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Exercise is an all-natural treatment to fight depression – Harvard Health

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Mind & Mood
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One in 10 adults in the United States struggles with depression, and antidepressant medications are a common way to treat the condition. However, pills aren't the only solution. Research shows that exercise is also an effective treatment. "For some people it works as well as antidepressants, although exercise alone isn't enough for someone with severe depression," says Dr. Michael Craig Miller, assistant professor of psychiatry at Harvard Medical School.
Exercising starts a biological cascade of events that results in many health benefits, such as protecting against heart disease and diabetes, improving sleep, and lowering blood pressure. High-intensity exercise releases the body's feel-good chemicals called endorphins, resulting in the "runner's high" that joggers report. But for most of us, the real value is in low-intensity exercise sustained over time. That kind of activity spurs the release of proteins called neurotrophic or growth factors, which cause nerve cells to grow and make new connections. The improvement in brain function makes you feel better. "In people who are depressed, neuroscientists have noticed that the hippocampus in the brain—the region that helps regulate mood—is smaller. Exercise supports nerve cell growth in the hippocampus, improving nerve cell connections, which helps relieve depression," explains Dr. Miller.
Depression manifests physically by causing disturbed sleep, reduced energy, appetite changes, body aches, and increased pain perception, all of which can result in less motivation to exercise. It's a hard cycle to break, but Dr. Miller says getting up and moving just a little bit will help. "Start with five minutes a day of walking or any activity you enjoy. Soon, five minutes of activity will become 10, and 10 will become 15."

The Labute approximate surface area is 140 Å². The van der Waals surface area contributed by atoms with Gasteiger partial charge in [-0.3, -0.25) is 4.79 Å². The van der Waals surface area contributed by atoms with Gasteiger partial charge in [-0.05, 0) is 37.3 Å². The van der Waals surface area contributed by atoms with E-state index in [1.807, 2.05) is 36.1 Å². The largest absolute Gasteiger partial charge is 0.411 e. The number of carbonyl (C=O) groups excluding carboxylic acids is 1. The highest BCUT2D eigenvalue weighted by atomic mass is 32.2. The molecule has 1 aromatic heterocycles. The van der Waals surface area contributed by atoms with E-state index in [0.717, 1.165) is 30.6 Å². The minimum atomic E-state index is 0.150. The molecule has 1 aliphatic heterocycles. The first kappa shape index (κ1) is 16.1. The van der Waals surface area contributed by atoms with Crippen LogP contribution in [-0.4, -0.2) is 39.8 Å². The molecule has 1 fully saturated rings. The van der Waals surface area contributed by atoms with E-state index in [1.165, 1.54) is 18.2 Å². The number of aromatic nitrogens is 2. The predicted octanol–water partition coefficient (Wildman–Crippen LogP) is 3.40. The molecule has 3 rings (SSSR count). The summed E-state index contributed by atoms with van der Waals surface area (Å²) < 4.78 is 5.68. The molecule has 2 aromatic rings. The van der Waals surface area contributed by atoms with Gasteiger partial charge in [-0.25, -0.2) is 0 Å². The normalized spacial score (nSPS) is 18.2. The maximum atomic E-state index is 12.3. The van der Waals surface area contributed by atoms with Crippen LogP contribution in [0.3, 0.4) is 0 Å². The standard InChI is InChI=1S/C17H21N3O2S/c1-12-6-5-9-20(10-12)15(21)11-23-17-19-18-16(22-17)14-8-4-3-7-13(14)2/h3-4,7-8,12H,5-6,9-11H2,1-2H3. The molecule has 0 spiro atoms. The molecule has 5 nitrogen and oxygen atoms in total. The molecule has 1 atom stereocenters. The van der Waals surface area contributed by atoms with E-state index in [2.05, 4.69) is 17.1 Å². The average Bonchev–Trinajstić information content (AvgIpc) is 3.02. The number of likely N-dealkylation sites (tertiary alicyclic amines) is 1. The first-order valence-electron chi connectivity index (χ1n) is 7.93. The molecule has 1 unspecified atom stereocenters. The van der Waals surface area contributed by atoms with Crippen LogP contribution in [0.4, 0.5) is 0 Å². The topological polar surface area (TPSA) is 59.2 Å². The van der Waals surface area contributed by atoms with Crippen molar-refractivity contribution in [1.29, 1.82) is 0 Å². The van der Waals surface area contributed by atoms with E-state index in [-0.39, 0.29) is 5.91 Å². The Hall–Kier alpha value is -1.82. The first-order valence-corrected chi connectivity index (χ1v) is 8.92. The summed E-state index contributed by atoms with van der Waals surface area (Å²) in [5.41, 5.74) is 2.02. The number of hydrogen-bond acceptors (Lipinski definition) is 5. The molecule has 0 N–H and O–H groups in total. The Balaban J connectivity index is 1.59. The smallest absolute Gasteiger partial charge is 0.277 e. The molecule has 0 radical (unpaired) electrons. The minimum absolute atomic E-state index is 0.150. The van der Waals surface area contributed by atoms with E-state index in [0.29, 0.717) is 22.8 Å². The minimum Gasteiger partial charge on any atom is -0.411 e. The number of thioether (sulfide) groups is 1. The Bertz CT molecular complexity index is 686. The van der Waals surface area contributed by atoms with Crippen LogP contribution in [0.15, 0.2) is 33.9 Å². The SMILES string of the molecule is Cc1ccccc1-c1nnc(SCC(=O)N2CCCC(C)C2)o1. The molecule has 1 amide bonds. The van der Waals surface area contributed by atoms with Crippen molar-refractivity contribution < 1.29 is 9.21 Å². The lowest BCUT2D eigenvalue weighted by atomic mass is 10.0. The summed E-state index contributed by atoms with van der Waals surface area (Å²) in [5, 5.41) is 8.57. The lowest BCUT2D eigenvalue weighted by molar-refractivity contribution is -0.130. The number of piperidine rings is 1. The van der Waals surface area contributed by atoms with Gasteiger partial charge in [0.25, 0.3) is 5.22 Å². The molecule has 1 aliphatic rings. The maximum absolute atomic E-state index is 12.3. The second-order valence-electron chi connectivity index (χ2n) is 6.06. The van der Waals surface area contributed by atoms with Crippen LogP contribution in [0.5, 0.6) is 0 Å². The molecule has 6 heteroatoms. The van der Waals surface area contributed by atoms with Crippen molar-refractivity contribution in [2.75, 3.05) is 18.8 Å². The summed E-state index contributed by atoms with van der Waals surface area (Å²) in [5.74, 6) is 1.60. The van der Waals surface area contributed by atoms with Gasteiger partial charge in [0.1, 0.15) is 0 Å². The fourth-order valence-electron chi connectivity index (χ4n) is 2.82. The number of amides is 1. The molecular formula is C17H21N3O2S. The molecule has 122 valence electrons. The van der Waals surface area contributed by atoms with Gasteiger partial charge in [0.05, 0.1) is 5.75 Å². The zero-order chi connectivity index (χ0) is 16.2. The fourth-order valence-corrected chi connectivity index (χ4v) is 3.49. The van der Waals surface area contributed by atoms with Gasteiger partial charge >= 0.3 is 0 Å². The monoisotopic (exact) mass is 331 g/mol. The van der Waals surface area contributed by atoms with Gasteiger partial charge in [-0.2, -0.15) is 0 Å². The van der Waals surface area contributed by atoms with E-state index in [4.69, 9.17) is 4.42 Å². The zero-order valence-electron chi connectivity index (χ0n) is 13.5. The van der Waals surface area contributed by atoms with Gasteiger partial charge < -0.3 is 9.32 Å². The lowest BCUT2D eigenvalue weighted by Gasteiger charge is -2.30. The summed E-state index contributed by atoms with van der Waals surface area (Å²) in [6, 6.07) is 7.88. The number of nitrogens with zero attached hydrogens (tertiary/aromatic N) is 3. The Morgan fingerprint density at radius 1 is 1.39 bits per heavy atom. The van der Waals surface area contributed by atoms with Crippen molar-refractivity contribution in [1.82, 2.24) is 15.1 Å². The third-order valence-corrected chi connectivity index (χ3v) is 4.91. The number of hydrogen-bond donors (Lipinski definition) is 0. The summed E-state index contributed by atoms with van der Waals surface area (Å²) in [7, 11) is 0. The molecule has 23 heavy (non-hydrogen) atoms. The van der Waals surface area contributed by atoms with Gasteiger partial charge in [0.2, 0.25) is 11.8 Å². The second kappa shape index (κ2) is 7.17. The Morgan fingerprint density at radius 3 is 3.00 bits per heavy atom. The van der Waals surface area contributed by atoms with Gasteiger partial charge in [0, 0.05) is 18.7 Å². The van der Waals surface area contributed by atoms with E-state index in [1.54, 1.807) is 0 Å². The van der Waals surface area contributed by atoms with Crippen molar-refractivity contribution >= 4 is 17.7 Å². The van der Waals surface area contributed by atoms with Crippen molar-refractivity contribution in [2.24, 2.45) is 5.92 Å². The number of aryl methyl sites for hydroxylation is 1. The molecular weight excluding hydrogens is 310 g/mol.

It's unclear how long you need to exercise, or how intensely, before nerve cell improvement begins alleviating depression symptoms. You should begin to feel better a few weeks after you begin exercising. But this is a long-term treatment, not a onetime fix. "Pick something you can sustain over time," advises Dr. Miller. "The key is to make it something you like and something that you'll want to keep doing."
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Strong legs help power summer activities: Hiking, biking, swimming, and more
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Have you exfoliated lately?
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A bird flu primer: What to know and do
New urine test may help some men with elevated PSA avoid biopsy
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Mind & Mood
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